Wednesday, March 14, 2018

Those "Pesky" Cross Dressers!

Our recent posts here in Cyrsti's Condo concerning the dressing habits of the average cross dresser versus transgender woman continue to garner interest. Here are a couple more comments:

  1. "You're note alone, hon - I've noticed the same thing. There are 2 trans support groups in my area, and I felt guilty for the longest time about noticing the same thing.

    There would always be one side of the room wearing beautiful dresses, with their hair and makeup done, looking happy to be among friends. Then there's the other side of the room, looking like they just threw on a pair of sweatpants and an old t-shirt, looking bored or exasperated.

    I stopped going to the one meeting because there was far too much scorn and condescension going both ways. I know it shouldn't matter what we wear, and I get the mindset that some girls don't feel the need to impress anybody anymore, but I look at those meetings as an event, much like going out to dinner with friends, and I appreciate a little effort."
  2. "I had a cross dresser friend up until a couple of years ago. Replies from her/him (we knew each other as both) to my calls and emails ceased a while after I decided to live full-time as a woman. Prior to my decision, we spent many hours discussing our respective "conditions," and one night I did some math to put some quantity to what we felt was our "quality time" presenting as women. Between the weekly CD social club outings and about one weekend a month, multiplied by the number of years we thought we had left to be able to present (maybe just the ability to walk in high heels?), I came up with a total of 10,000 hours (500 hrs/yr X 20 years).

    The difference between us was, mainly, our respective definitions of "quality time." To her, it was to be dressed to the nines, where I felt that the ability to just be who I was amounted to quality for me. My 10,000 hours have long since been used up, even when only considering waking hours of each day. Had I tried to dress to the nines for all of them, though, I probably would have permanently damaged myself in those high heels! I do love to dress up when the occasion calls for it, but I don't need to do it to feel complete. I think that when one has to rely only on their allotted 10,000 hours (or whatever can be arranged), she wants to get as much out of it as possible.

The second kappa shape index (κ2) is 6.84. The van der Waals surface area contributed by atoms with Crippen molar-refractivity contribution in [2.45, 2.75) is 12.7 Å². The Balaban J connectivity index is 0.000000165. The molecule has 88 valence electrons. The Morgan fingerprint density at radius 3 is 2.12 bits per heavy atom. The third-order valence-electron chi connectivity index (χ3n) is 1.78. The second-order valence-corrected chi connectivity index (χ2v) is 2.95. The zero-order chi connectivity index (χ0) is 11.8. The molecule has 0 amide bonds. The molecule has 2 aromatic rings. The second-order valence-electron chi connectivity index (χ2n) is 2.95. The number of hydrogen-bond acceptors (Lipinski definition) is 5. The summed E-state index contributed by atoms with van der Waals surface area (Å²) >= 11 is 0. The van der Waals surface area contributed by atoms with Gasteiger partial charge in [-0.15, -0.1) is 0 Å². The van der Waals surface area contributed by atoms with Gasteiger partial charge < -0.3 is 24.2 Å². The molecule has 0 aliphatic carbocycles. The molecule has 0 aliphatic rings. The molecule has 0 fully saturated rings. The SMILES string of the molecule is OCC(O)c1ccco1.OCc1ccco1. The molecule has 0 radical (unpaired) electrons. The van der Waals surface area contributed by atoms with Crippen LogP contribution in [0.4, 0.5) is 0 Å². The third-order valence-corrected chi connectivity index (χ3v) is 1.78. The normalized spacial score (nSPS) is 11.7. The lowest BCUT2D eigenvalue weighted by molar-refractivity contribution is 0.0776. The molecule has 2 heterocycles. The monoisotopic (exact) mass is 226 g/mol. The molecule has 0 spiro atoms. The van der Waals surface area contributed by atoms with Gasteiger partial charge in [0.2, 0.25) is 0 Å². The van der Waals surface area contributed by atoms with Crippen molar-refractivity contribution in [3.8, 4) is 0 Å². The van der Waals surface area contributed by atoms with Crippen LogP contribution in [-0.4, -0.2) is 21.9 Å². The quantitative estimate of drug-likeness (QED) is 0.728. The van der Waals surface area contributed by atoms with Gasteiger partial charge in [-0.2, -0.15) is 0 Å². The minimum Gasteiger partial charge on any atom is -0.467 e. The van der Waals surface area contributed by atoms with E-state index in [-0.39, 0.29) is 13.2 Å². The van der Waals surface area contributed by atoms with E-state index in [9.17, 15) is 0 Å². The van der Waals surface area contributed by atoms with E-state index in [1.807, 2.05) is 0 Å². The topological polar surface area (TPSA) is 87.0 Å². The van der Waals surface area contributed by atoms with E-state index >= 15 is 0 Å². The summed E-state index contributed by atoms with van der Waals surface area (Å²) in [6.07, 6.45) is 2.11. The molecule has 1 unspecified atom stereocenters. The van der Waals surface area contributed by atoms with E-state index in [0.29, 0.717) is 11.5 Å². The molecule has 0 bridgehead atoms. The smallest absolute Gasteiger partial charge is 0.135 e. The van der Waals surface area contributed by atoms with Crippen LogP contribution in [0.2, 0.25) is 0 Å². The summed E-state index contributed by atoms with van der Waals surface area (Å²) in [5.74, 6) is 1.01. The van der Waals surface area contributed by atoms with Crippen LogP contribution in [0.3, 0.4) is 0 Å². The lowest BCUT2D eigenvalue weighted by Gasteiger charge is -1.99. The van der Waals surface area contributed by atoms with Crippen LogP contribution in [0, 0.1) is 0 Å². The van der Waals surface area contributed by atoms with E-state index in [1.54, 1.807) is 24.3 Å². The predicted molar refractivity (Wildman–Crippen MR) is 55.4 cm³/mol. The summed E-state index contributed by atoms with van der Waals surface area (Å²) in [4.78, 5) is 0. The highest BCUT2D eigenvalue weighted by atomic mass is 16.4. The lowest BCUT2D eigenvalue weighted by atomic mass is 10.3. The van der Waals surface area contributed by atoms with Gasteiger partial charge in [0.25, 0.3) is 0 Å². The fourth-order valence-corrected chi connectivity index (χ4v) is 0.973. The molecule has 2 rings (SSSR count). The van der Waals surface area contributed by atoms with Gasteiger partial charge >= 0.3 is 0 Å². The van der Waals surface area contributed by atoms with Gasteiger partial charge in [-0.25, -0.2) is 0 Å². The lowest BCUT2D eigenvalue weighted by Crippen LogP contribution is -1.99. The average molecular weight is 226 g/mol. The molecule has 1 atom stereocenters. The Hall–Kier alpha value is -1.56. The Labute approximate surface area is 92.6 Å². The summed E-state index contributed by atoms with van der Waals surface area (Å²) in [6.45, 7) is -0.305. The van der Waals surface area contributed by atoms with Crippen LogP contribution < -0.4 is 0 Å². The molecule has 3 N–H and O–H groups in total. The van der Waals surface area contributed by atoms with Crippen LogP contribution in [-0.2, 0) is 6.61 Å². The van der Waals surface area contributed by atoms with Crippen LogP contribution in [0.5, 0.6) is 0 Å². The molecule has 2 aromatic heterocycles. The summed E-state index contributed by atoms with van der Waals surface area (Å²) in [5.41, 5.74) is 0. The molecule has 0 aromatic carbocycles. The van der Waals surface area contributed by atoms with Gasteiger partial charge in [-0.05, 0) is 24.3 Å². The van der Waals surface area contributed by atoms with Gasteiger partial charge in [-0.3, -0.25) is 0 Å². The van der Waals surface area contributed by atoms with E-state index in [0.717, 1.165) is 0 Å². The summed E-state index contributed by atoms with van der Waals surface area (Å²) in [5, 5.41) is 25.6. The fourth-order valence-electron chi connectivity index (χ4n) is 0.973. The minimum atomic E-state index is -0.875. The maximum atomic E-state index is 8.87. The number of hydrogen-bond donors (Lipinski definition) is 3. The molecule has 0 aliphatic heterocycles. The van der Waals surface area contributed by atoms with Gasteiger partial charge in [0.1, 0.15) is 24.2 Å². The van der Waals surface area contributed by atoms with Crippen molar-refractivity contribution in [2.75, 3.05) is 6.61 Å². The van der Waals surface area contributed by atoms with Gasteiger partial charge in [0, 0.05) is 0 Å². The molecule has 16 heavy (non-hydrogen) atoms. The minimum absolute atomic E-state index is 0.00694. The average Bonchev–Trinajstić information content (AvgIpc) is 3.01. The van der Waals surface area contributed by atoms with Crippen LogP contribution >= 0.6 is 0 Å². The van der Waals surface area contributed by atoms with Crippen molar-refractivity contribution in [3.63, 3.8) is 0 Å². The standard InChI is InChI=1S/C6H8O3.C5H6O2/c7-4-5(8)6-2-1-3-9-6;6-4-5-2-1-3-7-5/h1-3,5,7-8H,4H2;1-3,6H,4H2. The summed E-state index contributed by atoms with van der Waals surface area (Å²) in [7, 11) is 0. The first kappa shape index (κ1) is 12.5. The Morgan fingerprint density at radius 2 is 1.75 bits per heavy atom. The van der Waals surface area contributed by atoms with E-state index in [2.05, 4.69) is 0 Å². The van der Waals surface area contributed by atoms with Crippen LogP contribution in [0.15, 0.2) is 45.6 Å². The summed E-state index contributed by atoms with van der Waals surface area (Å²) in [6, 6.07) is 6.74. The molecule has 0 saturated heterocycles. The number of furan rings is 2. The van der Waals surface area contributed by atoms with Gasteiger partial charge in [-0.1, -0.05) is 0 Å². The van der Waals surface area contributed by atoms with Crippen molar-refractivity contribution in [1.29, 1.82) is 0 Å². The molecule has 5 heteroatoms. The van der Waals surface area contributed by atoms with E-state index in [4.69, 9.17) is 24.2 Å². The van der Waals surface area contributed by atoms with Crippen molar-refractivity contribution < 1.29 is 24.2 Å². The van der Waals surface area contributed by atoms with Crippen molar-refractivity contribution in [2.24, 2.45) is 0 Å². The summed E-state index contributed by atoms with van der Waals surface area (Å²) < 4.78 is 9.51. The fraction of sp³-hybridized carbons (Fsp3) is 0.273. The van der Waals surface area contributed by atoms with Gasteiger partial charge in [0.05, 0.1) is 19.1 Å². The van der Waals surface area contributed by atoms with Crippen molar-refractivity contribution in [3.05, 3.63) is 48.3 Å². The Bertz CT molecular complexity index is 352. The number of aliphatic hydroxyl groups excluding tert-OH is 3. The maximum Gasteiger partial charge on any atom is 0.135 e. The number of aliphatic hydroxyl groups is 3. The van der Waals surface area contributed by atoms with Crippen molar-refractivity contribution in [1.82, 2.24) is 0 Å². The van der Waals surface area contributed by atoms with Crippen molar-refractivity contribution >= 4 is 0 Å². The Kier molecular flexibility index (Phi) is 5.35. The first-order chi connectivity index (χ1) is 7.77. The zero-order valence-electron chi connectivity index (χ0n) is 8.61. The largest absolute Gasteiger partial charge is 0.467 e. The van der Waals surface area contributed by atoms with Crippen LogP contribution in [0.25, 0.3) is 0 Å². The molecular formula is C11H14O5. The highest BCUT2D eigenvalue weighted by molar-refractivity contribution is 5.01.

Which one of us, though, might have something to prove? Going for full-blown glamour may be an effort to prove something, but I think that presenting oneself minimally could also be an attempt to prove something, as well: "See, I am a woman no matter what I wear or how I present!" Then, we must also ask ourselves the question as to whom we are offering the proof. Is it to others, or is it to ourselves?"
  3. First, on Sally's comment. I agree with the "scorn" comment. In fact, since two or three of the most abrasive members quit coming to the larger group I go to, (all trans women), meeting attendance has started to go up, although another transitioning woman seems to have the ability to step into the void on occasions and be over bearing. 
  4. Connie, of course I think the proof of being a woman lies within each of us. Over the years, I too have lost contact with several acquaintances who went on to have genital realignment surgery. It could be we grew apart because I was too involved in my own transition and I felt somehow they had arrived and wouldn't  care about me. Now I'm not so sure.
  5. As far as presenting to the groups I go to now, I try to wear tasteful but still fashionably strong makeup but I normally never wear anything other than jeans or leggings, with a nice sweater. My look represents the woman I have become.
  6. Thanks to Connie and Sally for your comments.

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